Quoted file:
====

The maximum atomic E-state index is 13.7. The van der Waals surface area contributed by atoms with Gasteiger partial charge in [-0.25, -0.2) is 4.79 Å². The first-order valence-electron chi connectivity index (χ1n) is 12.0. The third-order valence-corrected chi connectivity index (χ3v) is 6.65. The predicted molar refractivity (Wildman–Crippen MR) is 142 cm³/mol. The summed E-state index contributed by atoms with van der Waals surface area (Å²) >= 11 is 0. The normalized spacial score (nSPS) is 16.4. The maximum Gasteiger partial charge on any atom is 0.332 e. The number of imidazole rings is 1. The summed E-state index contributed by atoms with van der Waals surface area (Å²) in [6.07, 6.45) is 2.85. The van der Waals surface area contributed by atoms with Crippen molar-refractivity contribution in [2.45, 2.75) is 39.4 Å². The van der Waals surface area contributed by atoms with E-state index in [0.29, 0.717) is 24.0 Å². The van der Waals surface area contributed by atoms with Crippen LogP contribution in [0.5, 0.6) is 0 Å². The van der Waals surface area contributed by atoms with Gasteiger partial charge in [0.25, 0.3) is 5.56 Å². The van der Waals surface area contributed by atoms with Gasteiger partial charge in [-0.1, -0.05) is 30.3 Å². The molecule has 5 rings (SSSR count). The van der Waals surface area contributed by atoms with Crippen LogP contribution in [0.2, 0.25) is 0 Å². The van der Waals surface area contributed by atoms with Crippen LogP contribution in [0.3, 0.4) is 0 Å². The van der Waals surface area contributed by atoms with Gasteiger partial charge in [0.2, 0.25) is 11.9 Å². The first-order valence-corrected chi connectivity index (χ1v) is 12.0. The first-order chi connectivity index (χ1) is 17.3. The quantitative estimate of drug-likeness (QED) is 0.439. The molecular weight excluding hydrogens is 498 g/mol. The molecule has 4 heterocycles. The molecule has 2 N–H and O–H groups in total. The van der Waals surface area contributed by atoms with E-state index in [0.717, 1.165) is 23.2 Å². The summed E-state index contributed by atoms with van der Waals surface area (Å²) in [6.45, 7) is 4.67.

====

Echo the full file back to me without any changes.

The maximum atomic E-state index is 13.7. The van der Waals surface area contributed by atoms with Gasteiger partial charge in [-0.25, -0.2) is 4.79 Å². The first-order valence-electron chi connectivity index (χ1n) is 12.0. The third-order valence-corrected chi connectivity index (χ3v) is 6.65. The predicted molar refractivity (Wildman–Crippen MR) is 142 cm³/mol. The summed E-state index contributed by atoms with van der Waals surface area (Å²) >= 11 is 0. The normalized spacial score (nSPS) is 16.4. The maximum Gasteiger partial charge on any atom is 0.332 e. The number of imidazole rings is 1. The summed E-state index contributed by atoms with van der Waals surface area (Å²) in [6.07, 6.45) is 2.85. The van der Waals surface area contributed by atoms with Crippen molar-refractivity contribution in [2.45, 2.75) is 39.4 Å². The van der Waals surface area contributed by atoms with E-state index in [0.29, 0.717) is 24.0 Å². The van der Waals surface area contributed by atoms with Crippen LogP contribution in [0.5, 0.6) is 0 Å². The van der Waals surface area contributed by atoms with Gasteiger partial charge in [0.25, 0.3) is 5.56 Å². The van der Waals surface area contributed by atoms with Gasteiger partial charge in [-0.1, -0.05) is 30.3 Å². The molecule has 5 rings (SSSR count). The van der Waals surface area contributed by atoms with Crippen LogP contribution in [0.2, 0.25) is 0 Å². The van der Waals surface area contributed by atoms with Crippen LogP contribution in [0.3, 0.4) is 0 Å². The van der Waals surface area contributed by atoms with Gasteiger partial charge in [0.2, 0.25) is 11.9 Å². The first-order valence-corrected chi connectivity index (χ1v) is 12.0. The first-order chi connectivity index (χ1) is 17.3. The quantitative estimate of drug-likeness (QED) is 0.439. The molecular weight excluding hydrogens is 498 g/mol. The molecule has 4 heterocycles. The molecule has 2 N–H and O–H groups in total. The van der Waals surface area contributed by atoms with E-state index in [0.717, 1.165) is 23.2 Å². The summed E-state index contributed by atoms with van der Waals surface area (Å²) in [6.45, 7) is 4.67.